Our Milky Way galaxy is more than 100,000 light years across, and contains more than 200 billion stars. An ultracompact dwarf galaxy has only about 100 million stars, but they are packed into a region only 200 light years across. In such a galaxy you might see a million stars with the naked eye.
The first ultracompact dwarf galaxy (UCD) was discovered last year. Since then a handful of others have been found.1 From these new discoveries we now have an idea of how they could have formed. UCDs are not only extremely dense with stars, but at least one has a supermassive black hole in its core. This black hole is of a size typically found in larger galaxies like our Milky Way. So it’s thought that UCDs were once larger galaxies that have been stripped of their outer stars due to a gravitational collision with another galaxy, as simulated in the video. There are two clues that support this idea. The first is that these ultracompact dwarfs are each found near a large galaxy that could have stripped away outer stars. The second is that UCDs contain higher than expected amounts of iron in their spectra. Iron is more readily produced in larger galaxies, so this points to UCDs once being a large galaxy. If this idea is true, then the other UCDs should also have supermassive black holes, which will be a focus of future study.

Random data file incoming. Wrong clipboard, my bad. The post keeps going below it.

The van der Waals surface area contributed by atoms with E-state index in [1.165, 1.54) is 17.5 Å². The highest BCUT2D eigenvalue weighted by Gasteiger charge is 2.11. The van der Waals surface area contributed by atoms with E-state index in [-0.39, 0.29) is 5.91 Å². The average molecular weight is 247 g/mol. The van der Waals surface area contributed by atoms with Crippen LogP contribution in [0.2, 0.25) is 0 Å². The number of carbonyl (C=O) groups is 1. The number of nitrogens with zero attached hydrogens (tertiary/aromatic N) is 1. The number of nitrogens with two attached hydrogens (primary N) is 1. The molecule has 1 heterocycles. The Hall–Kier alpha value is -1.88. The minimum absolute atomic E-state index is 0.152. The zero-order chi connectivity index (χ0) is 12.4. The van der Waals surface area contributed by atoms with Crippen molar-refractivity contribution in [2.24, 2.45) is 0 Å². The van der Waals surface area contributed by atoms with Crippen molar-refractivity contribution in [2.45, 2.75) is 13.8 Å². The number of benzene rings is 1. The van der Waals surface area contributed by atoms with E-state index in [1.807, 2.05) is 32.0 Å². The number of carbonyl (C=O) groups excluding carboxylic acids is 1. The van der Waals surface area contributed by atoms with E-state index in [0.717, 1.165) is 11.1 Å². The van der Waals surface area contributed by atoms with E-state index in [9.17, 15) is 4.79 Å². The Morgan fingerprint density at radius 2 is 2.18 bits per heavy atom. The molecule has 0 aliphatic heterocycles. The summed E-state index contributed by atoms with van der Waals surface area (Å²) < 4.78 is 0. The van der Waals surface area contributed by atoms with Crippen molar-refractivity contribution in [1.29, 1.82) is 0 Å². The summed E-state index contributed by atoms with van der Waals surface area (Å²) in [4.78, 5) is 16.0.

These compact galaxies are both bright and dense, so they are actually pretty easy to observe. Since we didn’t expect such galaxies to exist, they weren’t really noticed until we knew what to look for. Which just goes to show that sometimes a new discovery can be hiding in plain sight.
Sandoval, Michael A., et al. “Hiding in plain sight: record-breaking compact stellar systems in the Sloan Digital Sky Survey.” The Astrophysical Journal Letters 808.1 (2015): L32. ↩︎